Bigger, Better and More Numbers
Brandon Sun, March 2, 2006
This year it should be a little bit easier to look up that phone number, thanks to Sue Palmer and the Phone Book Company. You may have noticed that the 2006 version of the Brandon-based phone directory is substantially thicker and heavier than last year’s. “We’ve got 50 per cent more listings than last year,” said Palmer, who runs the Phone Book Company.
The new listings come from the wider geographical area that Palmer’s phone book has expanded to cover. “We’ve expanded our distribution quite a bit this year,” she said, “from 48,000 to 72,000.” The newly-expanded book now covers the entire southwestern portion of Manitoba, according to Palmer, with listings from the Saskatchewan and U.S. borders as far north as Winnipegosis and further east than MacGregor. “We’ve had many people asking about a phone book that covered the whole area,” she said. “Basically, this book covers the area of two MTS books.”
Although people who were already covered by the “Brandon and Area” phone books that Palmer has been putting out since 1996 will benefit from the new listings, she said that the biggest beneficiaries are the homes that will receive this book for the first time. “We’ve been to a lot of new towns,” she said, “and they are just ecstatic. The book they are familiar with doesn’t have Brandon in it…..As we were unloading them, people were literally grabbing them.”
“The expanded listings are just one of the features of the new phone books,” said Palmer. “The large print is a huge plus as well. There’s also a cross-reference section, numbers-to-names for the entire geographic area. There are postal codes with all of the mailing addresses, and a postal code section that covers all of Manitoba with the exception of Winnipeg.”
It was larger print that first got Palmer into the business a decade ago. “I saw a large-print phone book in Kamloops,” she recalled. “I have really, really bad eyesight, and I was so impressed.” Now, after 10 years, she’s finally been able to put out a directory like that for all of southwestern Manitoba. “It’s an awful lot of work and an awful lot more money to print the books,” she said, “but it’s where we’ve been going. Every year we’ve been a little bit bigger, but it won’t get any bigger than this – otherwise the book will be too hard to handle.”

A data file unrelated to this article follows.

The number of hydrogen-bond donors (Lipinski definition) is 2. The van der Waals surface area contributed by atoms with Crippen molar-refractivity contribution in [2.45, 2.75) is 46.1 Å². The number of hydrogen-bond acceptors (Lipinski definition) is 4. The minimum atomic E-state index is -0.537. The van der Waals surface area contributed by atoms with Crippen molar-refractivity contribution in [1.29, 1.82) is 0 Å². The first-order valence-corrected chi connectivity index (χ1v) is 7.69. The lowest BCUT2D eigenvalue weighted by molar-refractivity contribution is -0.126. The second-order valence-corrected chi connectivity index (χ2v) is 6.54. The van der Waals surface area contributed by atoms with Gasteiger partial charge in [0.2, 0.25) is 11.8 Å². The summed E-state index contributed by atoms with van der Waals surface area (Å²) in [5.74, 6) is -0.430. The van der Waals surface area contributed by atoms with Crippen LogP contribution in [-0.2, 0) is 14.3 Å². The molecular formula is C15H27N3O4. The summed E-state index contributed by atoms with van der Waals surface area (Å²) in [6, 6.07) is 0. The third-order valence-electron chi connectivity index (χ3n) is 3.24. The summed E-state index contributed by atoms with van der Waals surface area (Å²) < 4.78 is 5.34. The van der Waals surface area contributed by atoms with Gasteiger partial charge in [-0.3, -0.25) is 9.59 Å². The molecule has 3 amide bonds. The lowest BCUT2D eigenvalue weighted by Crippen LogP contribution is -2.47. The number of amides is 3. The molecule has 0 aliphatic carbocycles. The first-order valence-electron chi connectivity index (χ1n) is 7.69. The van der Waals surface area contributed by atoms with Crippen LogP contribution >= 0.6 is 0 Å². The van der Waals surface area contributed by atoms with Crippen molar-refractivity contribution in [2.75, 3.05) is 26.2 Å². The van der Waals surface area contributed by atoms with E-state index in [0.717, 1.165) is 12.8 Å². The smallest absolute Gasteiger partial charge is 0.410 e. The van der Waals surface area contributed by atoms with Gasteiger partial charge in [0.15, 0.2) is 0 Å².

To cut down on the size of the book, while keeping it large-print, Palmer has employed a number of tricks. “In the yellow section, we try not to duplicate any categories,” she said, noting that it saves people flipping between categories, as well as advertisers having to hedge their bets by buying ad space under multiple headings, ‘furnaces’ as well as ‘heaters’ for example. To further save space, each surname is listed only once, with first names and addresses following. Palmer said that she believes it’s easier to find names that way.
Although it is possible for anyone to buy a copy of the phone listings directly from MTS, Palmer says she prefers to type it all in by hand. “It’s a little more thorough but it takes an awful lot of time. We’ve got about half a dozen people working from the beginning of November until the end of January, between typing and proofing.” And there’s no shortage of proofing. “There’s an incredible amount of cross-checking,” she confirmed.
“Most people should have the new phone books in their possession already,” said Palmer, who is delivering stacks of them to a lot of the rural communities by herself, in her van, then relying on local groups to hand them out. “It’ll probably be another week, one van-load at a time,” she said.